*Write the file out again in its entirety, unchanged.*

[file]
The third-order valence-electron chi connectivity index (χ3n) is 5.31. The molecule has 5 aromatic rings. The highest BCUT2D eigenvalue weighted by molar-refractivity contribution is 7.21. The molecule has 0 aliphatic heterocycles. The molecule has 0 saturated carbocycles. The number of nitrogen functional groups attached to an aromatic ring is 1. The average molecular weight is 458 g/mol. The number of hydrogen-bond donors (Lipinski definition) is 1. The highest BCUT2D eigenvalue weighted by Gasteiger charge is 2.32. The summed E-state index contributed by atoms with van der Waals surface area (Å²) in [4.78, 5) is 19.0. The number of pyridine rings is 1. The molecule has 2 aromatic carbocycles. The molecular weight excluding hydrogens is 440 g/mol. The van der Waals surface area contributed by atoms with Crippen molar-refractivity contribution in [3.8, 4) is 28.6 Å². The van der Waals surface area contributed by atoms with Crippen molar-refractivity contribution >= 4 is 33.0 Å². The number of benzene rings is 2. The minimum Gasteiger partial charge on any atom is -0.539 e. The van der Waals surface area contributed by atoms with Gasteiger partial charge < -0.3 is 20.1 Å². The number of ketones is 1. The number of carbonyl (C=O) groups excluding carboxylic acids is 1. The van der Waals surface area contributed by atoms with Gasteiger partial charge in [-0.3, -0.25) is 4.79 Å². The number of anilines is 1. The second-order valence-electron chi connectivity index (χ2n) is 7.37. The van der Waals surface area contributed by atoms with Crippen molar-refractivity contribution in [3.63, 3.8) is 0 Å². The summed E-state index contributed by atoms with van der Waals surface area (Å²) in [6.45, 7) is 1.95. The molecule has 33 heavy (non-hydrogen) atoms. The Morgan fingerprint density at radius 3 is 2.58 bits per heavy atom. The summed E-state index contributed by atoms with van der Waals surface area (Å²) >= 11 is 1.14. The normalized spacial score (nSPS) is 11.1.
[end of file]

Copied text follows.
The third-order valence-electron chi connectivity index (χ3n) is 5.31. The molecule has 5 aromatic rings. The highest BCUT2D eigenvalue weighted by molar-refractivity contribution is 7.21. The molecule has 0 aliphatic heterocycles. The molecule has 0 saturated carbocycles. The number of nitrogen functional groups attached to an aromatic ring is 1. The average molecular weight is 458 g/mol. The number of hydrogen-bond donors (Lipinski definition) is 1. The highest BCUT2D eigenvalue weighted by Gasteiger charge is 2.32. The summed E-state index contributed by atoms with van der Waals surface area (Å²) in [4.78, 5) is 19.0. The number of pyridine rings is 1. The molecule has 2 aromatic carbocycles. The molecular weight excluding hydrogens is 440 g/mol. The van der Waals surface area contributed by atoms with Crippen molar-refractivity contribution in [3.8, 4) is 28.6 Å². The van der Waals surface area contributed by atoms with Crippen molar-refractivity contribution >= 4 is 33.0 Å². The number of benzene rings is 2. The minimum Gasteiger partial charge on any atom is -0.539 e. The van der Waals surface area contributed by atoms with Gasteiger partial charge < -0.3 is 20.1 Å². The number of ketones is 1. The number of carbonyl (C=O) groups excluding carboxylic acids is 1. The van der Waals surface area contributed by atoms with Gasteiger partial charge in [-0.3, -0.25) is 4.79 Å². The number of anilines is 1. The second-order valence-electron chi connectivity index (χ2n) is 7.37. The van der Waals surface area contributed by atoms with Crippen molar-refractivity contribution in [3.63, 3.8) is 0 Å². The summed E-state index contributed by atoms with van der Waals surface area (Å²) in [6.45, 7) is 1.95. The molecule has 33 heavy (non-hydrogen) atoms. The Morgan fingerprint density at radius 3 is 2.58 bits per heavy atom. The summed E-state index contributed by atoms with van der Waals surface area (Å²) >= 11 is 1.14. The normalized spacial score (nSPS) is 11.1.